A team of 10 feed miling sector representatives from Mexico were recently in Kansas to learn more about the use of sorghum as a feed ingredient. While there, the group took part in a feed manufacturing training course and toured several facilities to enhance what they had learned. Photo courtesy of U.S. Grains Council
As sorghum month comes to a close, a group of Mexican sorghum users and importers traveled to Kansas with the U.S. Grains Council (USGC) to learn more about the grain's use as a feed ingredient and to see its quality firsthand.
The team was comprised of 10 representatives from the feed milling sector in Jalisco, MX, including swine, poultry, and livestock producers, feed millers, plant managers, supervisors, and merchandisers.
They spent three days in a feed manufacturing course following tours of a feed mill and elevator.
The course, conducted by the International Grains Program at Kansas State University (IGP-KSU) aimed to educate participants on sorghum in feed manufacturing and incorporate the knowledge learned in their respective operations to reassess the commodity in their formulas.
The training covered topics including grain storage, pest control, feed and ingredient handling, and molds and mycotoxins, among others.
“Some of the participants in this group are managers of companies that have been in the market for years but had not had the opportunity to receive training of this nature before, which gave them the opportunity to analyze each of the phases in the feed milling process, starting with the reception of ingredients, their process, quality control of both ingredients, and finished feed, storage, mycotoxin evaluation and more,” said Patricia Esqueda, USGC marketing specialist in Mexico.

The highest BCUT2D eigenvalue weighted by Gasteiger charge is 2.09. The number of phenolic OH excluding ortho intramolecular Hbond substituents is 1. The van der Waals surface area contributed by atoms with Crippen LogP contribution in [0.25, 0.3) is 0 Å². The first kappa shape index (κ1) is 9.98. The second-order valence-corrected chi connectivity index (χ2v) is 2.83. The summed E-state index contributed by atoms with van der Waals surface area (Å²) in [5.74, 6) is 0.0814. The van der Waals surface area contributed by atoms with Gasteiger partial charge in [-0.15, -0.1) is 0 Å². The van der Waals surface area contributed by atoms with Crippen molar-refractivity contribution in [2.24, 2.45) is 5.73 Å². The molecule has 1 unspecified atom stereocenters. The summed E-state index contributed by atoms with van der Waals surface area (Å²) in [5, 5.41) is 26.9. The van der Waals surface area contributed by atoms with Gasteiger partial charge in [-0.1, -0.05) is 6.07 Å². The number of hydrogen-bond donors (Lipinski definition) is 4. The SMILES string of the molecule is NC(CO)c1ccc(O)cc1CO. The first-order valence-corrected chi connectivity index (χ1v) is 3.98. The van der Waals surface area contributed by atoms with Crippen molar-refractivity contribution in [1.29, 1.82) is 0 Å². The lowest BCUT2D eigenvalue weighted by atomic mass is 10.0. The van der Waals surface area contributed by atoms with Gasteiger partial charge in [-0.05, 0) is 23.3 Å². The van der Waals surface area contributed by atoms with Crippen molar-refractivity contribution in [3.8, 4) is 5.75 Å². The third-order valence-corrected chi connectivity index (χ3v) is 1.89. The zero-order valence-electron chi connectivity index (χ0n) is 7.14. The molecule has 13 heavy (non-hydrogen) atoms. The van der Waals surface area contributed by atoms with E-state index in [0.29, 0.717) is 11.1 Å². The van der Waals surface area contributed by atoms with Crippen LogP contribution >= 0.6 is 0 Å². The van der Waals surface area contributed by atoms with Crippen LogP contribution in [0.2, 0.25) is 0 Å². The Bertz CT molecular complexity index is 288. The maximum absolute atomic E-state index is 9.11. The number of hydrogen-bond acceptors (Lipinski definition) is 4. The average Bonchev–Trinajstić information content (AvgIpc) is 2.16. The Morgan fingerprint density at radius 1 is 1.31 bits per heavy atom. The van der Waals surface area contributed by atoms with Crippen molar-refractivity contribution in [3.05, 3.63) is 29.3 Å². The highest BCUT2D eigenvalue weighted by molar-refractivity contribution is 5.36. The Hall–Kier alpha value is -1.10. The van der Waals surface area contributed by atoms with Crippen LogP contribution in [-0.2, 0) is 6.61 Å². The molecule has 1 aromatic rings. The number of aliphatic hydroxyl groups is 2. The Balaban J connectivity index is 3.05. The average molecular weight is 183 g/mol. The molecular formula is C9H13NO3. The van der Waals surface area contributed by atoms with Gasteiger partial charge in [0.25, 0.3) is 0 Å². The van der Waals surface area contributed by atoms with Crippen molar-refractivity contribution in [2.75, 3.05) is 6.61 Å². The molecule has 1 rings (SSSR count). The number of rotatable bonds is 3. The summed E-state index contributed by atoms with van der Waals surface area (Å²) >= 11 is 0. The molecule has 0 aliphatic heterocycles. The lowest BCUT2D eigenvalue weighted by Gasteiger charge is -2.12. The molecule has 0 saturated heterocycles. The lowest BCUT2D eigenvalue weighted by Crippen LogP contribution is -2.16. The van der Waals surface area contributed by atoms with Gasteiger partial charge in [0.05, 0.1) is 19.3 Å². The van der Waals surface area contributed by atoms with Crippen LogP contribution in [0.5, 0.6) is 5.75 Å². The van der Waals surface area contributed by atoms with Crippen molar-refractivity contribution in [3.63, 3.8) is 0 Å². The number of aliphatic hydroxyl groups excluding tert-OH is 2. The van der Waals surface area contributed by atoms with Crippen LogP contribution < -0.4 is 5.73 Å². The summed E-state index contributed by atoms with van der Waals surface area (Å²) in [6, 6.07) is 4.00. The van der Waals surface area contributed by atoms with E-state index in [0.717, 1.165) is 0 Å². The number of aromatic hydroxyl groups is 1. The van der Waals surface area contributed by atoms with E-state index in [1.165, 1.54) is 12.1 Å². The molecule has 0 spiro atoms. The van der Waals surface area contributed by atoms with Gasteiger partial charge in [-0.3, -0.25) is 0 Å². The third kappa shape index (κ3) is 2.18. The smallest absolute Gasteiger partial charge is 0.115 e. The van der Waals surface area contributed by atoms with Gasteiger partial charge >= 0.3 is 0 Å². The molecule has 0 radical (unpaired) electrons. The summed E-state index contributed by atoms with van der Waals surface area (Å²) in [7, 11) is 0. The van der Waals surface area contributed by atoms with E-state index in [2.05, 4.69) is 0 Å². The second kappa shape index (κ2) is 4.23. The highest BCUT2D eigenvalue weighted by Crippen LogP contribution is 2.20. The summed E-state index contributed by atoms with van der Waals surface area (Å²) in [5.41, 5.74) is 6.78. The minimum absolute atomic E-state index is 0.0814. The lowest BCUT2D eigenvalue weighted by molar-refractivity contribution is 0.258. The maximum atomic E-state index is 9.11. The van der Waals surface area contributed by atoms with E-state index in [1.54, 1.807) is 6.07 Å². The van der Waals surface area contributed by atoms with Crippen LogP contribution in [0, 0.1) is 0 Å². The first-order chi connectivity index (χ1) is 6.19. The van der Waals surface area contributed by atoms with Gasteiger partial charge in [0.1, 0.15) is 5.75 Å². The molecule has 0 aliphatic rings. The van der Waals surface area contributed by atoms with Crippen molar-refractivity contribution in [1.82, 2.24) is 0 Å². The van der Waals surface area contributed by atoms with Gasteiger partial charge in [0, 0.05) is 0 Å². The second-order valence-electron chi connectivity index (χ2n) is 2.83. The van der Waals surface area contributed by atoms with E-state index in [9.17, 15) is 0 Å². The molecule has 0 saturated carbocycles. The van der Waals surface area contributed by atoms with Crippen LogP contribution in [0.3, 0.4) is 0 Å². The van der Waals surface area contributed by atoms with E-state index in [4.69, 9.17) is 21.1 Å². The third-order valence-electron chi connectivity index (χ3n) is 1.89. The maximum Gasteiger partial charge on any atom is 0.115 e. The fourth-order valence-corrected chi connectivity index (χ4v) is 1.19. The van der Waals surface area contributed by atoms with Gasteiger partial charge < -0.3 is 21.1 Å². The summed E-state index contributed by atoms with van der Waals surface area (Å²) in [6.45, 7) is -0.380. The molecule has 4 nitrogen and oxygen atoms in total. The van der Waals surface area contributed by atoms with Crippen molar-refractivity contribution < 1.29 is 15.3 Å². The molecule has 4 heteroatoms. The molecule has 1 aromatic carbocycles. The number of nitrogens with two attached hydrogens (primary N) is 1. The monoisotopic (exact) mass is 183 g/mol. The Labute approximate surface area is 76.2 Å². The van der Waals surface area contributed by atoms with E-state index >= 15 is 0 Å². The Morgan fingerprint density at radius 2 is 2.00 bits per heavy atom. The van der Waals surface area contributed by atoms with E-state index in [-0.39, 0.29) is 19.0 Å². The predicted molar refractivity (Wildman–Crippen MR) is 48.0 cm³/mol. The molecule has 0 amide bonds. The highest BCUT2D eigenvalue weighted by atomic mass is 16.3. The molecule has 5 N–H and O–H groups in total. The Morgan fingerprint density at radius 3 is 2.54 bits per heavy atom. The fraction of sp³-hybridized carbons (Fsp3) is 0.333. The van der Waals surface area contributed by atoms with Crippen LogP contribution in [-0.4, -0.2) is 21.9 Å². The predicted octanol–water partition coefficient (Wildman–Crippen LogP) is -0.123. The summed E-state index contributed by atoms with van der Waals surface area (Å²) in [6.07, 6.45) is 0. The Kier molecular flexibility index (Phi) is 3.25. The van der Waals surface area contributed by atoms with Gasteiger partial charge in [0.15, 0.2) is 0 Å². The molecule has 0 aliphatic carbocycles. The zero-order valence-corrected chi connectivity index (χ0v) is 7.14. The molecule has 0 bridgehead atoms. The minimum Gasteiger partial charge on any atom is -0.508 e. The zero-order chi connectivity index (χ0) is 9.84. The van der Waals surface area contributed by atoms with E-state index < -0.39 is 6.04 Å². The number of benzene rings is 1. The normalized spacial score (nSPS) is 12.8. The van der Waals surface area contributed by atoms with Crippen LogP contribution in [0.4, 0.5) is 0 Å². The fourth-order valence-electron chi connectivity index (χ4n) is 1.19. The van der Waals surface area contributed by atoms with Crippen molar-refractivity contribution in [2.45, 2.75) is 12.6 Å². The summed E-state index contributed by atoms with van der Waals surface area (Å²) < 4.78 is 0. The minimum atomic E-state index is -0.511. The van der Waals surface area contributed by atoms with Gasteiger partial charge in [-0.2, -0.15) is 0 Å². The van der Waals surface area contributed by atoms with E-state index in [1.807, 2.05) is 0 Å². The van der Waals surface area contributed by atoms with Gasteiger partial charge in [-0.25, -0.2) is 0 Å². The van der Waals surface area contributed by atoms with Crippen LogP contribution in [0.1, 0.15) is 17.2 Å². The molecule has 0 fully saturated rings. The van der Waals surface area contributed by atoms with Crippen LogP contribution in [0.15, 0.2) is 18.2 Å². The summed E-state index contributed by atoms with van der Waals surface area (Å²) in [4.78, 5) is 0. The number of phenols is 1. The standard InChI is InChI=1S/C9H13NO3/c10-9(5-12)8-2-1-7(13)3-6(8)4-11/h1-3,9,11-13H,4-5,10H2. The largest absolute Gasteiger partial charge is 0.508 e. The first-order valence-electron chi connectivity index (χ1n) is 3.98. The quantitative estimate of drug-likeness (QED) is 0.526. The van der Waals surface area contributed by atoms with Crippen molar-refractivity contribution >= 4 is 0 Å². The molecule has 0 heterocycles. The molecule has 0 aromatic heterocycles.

“This, in addition to having the opportunity to exchange information with colleagues from the same environment, constituted a very enriching experience for all.”
USGC has supported young company decisionmakers in acquiring knowledge in different topics involved with feed processing, grain procurement, logistics, storage management, and grain quality over the years and will continue to do so.
“These young entrepreneurs are open to new ideas and technologies that they can adapt and apply to their respective companies, and what they learned in this course gave them ideas to put into practice,” Esqueda said.
“Some of these entrepreneurs are starting to produce pet food, so the process of extrusion represented a very good experience for them.
"Also, learning that sorghum can be an excellent ingredient in the production of pet food generated interest among them.”